[rfc-i] RFC 5000 on Internet Official Protocol Standards

Olaf Kolkman olaf at NLnetLabs.nl
Thu May 15 10:42:07 PDT 2008

Bob, Paul, Colleagues,

On May 9, 2008, at 6:59 PM, Bob Braden wrote:
> *> - It says that it's Informational, while all previous versions of  
> *> 1 have been Standards Track. In specific, RFC 5000 obsoletes RFC
> *> 3700. RFC 3700 and its predecessors were on standards track; RFC  
> 5000
> *> is Informational.  It's hard to see how a document can both be
> *> Informational and STD. This seems like a glaring error.
> *>
> The error, in this case, belongs in the IAB and IESG.  We asked to
> circumvent 2026 and publish 5000 as a Standard, but the IETF has to
> follow its own rules strictly, I guess, so we were told that we can
> publish it only as Informational.  The RFC Editor certainly agrees
> with you on this one.

The RFC Editor brought up the issue with the IAB. The RFC Editor  
should expect the IAB to follow the IETF processes. The IAB argues, in  
its oversight role, as follows:

The premise is that the RFC Editor is not in the business of directly  
publishing Standards Track documents. In fact, only IETF Stream  
documents can be published as Standards Track documents. Therefore  
these index documents, published as part of the Independent Stream,  
should be published as Informational documents, and the RFCs that were  
previously published as Standard Track documents should be obsoleted  
or made Historic. Since obsoleting Standard Track documents is an IESG  
action the pragmatic approach of adding an IESG note was followed.

Leaving the inconsistency of an informational document being published  
as STD1. RFC2026 specifically mentions this practice:

  The "Official Protocol Standards" RFC (STD1) lists a general
  requirement level for each TS, using the nomenclature defined in this
  section. This RFC is updated periodically.

This text allows a (pragmatic) exception to the convention that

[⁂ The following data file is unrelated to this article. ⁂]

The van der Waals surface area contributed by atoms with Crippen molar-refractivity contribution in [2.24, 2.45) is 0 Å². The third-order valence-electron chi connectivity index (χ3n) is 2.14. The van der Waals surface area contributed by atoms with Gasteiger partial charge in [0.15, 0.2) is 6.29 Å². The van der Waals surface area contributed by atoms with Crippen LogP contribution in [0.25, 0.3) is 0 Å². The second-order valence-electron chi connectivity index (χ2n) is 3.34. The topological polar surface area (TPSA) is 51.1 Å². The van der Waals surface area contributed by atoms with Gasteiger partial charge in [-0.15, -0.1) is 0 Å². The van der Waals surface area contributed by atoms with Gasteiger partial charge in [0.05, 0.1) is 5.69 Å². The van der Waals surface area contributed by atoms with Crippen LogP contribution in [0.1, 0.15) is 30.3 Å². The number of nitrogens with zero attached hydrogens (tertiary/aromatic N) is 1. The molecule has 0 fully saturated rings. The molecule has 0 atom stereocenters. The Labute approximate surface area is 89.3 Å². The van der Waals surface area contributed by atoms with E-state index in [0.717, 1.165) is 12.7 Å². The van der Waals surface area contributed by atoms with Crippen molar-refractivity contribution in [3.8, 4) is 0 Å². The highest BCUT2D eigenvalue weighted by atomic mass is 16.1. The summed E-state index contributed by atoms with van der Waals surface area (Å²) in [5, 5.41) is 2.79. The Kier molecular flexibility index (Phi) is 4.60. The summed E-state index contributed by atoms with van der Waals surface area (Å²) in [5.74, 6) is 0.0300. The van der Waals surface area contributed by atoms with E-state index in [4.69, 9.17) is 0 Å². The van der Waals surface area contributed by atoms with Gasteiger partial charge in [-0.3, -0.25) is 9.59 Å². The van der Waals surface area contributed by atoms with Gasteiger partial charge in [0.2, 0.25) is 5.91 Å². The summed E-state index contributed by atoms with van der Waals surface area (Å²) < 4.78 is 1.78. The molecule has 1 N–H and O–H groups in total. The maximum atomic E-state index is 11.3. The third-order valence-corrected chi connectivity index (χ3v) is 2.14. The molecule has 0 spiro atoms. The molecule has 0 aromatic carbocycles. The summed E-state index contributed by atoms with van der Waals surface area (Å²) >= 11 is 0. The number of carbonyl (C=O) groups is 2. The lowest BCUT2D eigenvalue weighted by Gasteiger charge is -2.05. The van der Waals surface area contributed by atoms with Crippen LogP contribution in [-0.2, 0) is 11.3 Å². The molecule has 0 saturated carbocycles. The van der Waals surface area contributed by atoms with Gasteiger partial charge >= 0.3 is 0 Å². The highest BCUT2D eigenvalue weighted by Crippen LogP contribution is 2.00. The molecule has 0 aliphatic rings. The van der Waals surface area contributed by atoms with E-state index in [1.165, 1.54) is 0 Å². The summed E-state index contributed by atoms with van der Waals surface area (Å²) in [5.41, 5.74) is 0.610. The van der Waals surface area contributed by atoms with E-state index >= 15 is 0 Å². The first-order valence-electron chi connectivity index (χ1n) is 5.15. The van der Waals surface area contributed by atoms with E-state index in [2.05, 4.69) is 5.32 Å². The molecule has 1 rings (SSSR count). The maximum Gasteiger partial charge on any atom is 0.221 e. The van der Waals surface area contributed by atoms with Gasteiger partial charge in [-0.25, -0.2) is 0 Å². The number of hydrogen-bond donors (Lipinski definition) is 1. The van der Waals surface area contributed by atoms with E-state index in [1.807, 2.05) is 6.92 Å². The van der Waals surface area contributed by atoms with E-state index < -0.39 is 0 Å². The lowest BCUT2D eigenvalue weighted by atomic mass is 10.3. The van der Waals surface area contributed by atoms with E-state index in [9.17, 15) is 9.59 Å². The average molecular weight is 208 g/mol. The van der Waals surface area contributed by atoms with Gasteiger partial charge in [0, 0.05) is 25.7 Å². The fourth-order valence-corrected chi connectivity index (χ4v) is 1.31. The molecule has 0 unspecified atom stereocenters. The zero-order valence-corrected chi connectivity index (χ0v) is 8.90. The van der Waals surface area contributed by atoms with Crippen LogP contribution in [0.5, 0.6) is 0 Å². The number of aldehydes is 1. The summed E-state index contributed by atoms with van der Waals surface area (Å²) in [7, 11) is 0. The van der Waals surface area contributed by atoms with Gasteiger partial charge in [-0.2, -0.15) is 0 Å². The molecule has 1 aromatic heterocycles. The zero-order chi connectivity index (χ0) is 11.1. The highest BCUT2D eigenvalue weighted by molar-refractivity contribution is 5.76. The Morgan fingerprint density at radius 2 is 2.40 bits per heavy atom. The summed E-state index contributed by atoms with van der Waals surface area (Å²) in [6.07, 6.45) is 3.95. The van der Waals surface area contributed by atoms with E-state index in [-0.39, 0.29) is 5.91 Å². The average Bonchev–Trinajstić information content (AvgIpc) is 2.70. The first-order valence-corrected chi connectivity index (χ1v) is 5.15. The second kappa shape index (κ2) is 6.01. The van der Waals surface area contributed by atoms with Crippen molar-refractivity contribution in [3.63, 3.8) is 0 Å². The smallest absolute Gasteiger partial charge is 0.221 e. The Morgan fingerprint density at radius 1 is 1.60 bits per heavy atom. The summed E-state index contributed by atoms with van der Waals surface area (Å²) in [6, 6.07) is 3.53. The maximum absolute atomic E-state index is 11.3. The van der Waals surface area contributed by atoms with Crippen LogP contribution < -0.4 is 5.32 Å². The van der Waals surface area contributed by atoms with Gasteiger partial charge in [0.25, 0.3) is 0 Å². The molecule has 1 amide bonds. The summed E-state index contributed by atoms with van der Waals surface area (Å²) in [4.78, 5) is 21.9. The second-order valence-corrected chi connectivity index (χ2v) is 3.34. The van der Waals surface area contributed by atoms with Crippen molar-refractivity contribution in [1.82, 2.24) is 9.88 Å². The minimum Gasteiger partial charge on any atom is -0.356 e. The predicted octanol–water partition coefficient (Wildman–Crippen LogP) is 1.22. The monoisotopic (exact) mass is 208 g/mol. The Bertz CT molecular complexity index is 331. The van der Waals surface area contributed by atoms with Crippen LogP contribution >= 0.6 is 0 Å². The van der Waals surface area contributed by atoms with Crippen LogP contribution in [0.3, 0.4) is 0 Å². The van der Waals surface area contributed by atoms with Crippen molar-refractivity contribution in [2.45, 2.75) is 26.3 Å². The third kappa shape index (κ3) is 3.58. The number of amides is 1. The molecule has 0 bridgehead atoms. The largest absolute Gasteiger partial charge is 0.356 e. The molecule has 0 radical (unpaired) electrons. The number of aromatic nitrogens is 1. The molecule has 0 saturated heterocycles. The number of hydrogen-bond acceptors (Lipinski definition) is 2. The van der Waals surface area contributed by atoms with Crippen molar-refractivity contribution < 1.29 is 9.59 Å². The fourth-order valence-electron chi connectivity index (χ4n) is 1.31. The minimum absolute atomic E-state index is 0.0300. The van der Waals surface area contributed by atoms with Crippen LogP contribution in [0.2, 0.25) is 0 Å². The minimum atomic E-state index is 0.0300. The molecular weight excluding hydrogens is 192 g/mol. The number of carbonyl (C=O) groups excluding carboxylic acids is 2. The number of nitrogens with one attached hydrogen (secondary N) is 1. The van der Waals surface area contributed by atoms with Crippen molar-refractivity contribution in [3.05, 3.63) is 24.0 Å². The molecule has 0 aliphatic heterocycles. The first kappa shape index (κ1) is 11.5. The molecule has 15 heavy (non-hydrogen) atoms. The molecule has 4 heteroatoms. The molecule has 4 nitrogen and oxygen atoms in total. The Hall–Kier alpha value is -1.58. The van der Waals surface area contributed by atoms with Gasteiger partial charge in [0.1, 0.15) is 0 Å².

documents with STD numbers should be Standard Track documents.

That the RFC Editor wants to go on record as not agreeing with this  
argument is fine, but calling it an error goes too far.


Paul Hoffman argued:
> *> - The "author" is an organization, not a person, breaking with
> *> decades of practice. This could lead to companies using only the
> *> company's name without a responsible individual's name for
> *> Informational RFCs that describe their protocols; that would be a  
> bad
> *> change from the current policy.

BCP78 uses the term "Contributor": an individual submitting a  
Contribution. From an IPR perspective an RFC should list individuals  
as authors of documents created by functional entities (such as the  
IAB or the RFC Editor).

For IAB Stream documents we usually list the editors and "the IAB" as  

Paul Hoffman also argued,

> *> All of these problems (other than the slowness) could have been
> *> avoided if the authors had published an Internet Draft and asked  
> for
> *> comments, as is normal for documents that will become RFCs (other
> *> than April 1 RFCs). I'm sure people on this list would have been
> *> happy to review the draft and make suggestions.

It seems good practice to follow documented practices of RFC4846,  
which include, as a first step, publication of an Internet-Draft. And  
although the documented steps may occur in rapid progression there is  
still some time for an open and transparent process.

For the IAB,

--Olaf Kolkman
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